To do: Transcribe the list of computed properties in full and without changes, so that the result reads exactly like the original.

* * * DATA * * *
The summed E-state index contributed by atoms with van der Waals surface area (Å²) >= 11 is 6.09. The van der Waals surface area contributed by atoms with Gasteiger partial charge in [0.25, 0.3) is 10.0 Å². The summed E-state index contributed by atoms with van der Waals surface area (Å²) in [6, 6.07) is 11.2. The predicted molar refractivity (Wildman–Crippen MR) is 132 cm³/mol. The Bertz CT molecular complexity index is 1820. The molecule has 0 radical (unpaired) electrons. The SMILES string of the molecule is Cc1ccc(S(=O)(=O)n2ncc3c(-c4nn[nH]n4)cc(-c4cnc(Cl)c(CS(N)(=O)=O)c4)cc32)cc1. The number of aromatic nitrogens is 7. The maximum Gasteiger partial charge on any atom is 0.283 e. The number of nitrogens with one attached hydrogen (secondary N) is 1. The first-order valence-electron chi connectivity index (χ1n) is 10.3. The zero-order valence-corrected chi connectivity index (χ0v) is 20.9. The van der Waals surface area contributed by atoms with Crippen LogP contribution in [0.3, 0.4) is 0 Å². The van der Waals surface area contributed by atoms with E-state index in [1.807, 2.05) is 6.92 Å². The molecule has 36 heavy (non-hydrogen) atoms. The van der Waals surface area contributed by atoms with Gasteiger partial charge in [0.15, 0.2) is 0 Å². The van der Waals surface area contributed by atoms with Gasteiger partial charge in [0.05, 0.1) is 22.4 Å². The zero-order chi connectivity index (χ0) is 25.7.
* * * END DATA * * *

The summed E-state index contributed by atoms with van der Waals surface area (Å²) >= 11 is 6.09. The van der Waals surface area contributed by atoms with Gasteiger partial charge in [0.25, 0.3) is 10.0 Å². The summed E-state index contributed by atoms with van der Waals surface area (Å²) in [6, 6.07) is 11.2. The predicted molar refractivity (Wildman–Crippen MR) is 132 cm³/mol. The Bertz CT molecular complexity index is 1820. The molecule has 0 radical (unpaired) electrons. The SMILES string of the molecule is Cc1ccc(S(=O)(=O)n2ncc3c(-c4nn[nH]n4)cc(-c4cnc(Cl)c(CS(N)(=O)=O)c4)cc32)cc1. The number of aromatic nitrogens is 7. The maximum Gasteiger partial charge on any atom is 0.283 e. The number of nitrogens with one attached hydrogen (secondary N) is 1. The first-order valence-electron chi connectivity index (χ1n) is 10.3. The zero-order valence-corrected chi connectivity index (χ0v) is 20.9. The van der Waals surface area contributed by atoms with Crippen LogP contribution in [0.3, 0.4) is 0 Å². The van der Waals surface area contributed by atoms with E-state index in [1.807, 2.05) is 6.92 Å². The molecule has 36 heavy (non-hydrogen) atoms. The van der Waals surface area contributed by atoms with Gasteiger partial charge in [0.15, 0.2) is 0 Å². The van der Waals surface area contributed by atoms with Gasteiger partial charge in [0.05, 0.1) is 22.4 Å². The zero-order chi connectivity index (χ0) is 25.7.